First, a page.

Sweet Heart Sweet Light
Released: 04/16/2012 | Label: Double Six |
One of the best pieces of advice people can receive in life, is to know when to hang up their boots. Jason Pierce has, along with notable contributors over the years, created and recorded songs that became the soundtracks to a whole generations lives. From the early days of Spacemen 3, to the glorious Ladies & Gentlemen, he has captured the identity of a generation of underground music worshippers and given them something to cling to.
The problem is, he's gone too far.
Like a pleasant ray of sunshine spooling over a throng of festival attendees, only to look up and realize that it was Keane's turn to perform, the songs on Sweet Heart.... plonk along like rejects from the tired, brainless jams after making A + E. There is no inspiration, the vocals are tame and recorded in a horribly annoying way, the tunes just span out with their gospel hints and no backbone and fail to pin certain times or moments in the duration of the record. The whole thing just slides by, much like a Keane concert.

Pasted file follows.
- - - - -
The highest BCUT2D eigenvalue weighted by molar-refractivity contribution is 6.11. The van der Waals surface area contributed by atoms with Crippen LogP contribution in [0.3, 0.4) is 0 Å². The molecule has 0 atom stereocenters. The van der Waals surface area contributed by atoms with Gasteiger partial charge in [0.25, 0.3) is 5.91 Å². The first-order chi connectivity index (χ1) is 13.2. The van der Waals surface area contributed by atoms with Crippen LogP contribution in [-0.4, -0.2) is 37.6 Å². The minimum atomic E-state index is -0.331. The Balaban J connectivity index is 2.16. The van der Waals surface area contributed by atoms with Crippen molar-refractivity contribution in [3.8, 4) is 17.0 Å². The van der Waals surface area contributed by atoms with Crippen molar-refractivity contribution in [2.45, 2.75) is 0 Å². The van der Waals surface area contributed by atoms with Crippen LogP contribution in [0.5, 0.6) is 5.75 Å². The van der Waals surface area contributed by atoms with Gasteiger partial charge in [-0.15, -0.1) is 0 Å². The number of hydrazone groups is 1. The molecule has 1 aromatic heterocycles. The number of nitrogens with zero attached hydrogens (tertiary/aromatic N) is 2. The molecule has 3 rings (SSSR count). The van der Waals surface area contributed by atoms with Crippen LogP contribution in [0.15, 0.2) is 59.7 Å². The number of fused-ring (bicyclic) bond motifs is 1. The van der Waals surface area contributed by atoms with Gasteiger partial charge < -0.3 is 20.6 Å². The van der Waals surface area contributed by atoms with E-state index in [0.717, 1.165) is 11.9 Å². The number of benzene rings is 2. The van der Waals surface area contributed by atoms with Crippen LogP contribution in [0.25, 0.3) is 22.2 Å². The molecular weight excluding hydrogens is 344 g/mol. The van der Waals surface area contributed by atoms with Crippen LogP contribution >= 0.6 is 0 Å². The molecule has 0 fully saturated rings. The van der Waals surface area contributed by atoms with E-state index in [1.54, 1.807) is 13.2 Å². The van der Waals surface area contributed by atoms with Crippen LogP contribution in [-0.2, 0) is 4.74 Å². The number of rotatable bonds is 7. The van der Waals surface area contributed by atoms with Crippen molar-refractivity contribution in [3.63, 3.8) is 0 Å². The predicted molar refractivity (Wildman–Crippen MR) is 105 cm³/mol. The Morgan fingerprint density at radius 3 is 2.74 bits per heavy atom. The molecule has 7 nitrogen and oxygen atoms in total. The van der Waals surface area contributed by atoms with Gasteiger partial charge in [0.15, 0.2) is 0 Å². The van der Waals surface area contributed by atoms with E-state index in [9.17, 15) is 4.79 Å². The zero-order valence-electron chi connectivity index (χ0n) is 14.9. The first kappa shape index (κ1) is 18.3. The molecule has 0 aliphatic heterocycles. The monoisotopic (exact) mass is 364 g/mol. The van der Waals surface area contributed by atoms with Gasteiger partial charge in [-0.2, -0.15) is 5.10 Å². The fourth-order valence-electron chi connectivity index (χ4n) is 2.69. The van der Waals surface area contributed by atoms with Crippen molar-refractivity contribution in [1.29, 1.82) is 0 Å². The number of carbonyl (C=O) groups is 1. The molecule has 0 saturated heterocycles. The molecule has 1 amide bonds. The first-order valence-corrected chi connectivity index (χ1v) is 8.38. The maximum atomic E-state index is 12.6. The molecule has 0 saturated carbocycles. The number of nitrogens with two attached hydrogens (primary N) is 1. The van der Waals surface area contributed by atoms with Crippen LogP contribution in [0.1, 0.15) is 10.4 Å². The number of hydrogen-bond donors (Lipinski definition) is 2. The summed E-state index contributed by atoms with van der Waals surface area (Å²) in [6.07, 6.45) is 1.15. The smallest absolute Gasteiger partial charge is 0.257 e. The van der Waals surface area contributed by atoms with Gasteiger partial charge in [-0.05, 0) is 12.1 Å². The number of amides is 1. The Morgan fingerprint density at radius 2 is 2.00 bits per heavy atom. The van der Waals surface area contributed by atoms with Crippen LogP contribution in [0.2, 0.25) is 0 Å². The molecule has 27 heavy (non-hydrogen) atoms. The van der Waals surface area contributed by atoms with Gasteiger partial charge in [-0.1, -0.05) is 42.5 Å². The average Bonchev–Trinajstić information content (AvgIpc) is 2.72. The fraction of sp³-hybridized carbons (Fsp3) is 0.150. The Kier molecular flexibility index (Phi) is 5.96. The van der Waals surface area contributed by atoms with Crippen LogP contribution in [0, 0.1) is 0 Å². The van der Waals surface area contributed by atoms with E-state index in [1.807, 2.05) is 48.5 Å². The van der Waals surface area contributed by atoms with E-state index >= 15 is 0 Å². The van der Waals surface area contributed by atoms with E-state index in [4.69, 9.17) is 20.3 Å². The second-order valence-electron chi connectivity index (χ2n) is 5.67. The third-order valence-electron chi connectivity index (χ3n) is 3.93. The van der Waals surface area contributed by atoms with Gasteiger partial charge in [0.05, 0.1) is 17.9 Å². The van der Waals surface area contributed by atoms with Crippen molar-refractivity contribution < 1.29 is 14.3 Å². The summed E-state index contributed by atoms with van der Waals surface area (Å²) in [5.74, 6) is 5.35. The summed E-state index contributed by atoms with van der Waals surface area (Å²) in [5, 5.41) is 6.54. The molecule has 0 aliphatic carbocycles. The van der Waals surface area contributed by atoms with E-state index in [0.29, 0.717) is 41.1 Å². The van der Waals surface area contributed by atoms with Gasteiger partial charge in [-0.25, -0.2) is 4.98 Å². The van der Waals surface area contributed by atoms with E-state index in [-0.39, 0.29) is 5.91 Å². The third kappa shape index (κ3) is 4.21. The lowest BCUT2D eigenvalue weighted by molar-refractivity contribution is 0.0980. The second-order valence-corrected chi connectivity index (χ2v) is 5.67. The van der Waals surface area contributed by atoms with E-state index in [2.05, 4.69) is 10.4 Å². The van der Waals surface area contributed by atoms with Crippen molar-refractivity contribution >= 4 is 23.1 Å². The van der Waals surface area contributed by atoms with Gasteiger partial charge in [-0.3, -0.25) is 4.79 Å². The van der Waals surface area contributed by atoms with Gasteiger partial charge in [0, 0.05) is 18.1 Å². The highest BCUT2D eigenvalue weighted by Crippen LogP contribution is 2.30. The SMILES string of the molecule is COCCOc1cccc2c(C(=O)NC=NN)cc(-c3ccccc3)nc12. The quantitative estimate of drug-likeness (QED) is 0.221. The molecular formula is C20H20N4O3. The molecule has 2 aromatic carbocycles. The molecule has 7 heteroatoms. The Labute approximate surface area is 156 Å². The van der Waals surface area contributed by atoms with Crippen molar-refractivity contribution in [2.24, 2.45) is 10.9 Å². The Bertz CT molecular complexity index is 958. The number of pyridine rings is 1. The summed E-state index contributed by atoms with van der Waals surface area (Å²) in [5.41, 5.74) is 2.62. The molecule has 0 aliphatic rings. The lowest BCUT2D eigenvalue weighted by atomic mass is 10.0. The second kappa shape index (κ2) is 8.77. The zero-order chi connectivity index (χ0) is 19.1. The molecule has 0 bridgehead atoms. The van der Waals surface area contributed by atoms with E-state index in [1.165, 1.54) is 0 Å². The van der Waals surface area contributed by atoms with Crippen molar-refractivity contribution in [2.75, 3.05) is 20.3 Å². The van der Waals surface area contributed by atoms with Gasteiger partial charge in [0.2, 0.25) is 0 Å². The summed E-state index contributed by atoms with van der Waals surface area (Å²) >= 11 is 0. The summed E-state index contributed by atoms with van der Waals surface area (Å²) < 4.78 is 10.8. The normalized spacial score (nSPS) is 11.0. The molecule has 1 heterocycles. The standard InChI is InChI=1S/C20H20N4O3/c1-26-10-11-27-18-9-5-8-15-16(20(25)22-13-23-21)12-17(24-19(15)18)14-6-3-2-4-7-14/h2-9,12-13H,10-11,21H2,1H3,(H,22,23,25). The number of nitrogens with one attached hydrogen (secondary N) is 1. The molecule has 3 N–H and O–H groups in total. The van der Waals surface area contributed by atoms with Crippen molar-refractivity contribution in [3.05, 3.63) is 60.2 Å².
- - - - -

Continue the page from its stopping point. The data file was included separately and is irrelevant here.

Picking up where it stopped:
Lyrically J. Spaceman has never been a Milan Kundera, he veers far too close to silly cliches and the whole "High, Fly, Cry, Bye" sentiments. Yet, in the past the music more than hid the shoddy lyrics rendering them secondary in the overall experience. On the new album the production pushes his voice way up in the sound picture causing you inadvertently to focus more on WHAT he is singing and not just HOW. Unfortunate then that there are sentences peppered throughout that wouldn't stand up against a 2nd grade poetry test.
Autopilot has been turned on. Minds have melted. Vocals have been recorded. Band instructed to fill in the spots with wanky guitars (Spacemen 3 literally BLEW peoples minds with their chaotic sounds) and now the "crazy guitar sounds" are vapid and uninspiring. There are no bleeding eardrums anymore, just a slight tickle. Not that there should be an emphasis on what was done in the past, but when a band takes a different path, don't add guitar sounds like the ones that fade out on the song "Headin for the Top Now" or float in and out of "I am what I am".
Perhaps the years of drug abuse and near death episodes have numbed the part of the brain that delivers the inspiration to take things a few steps further. This album, at best, lies squarely in the territory of bloated nonchalance.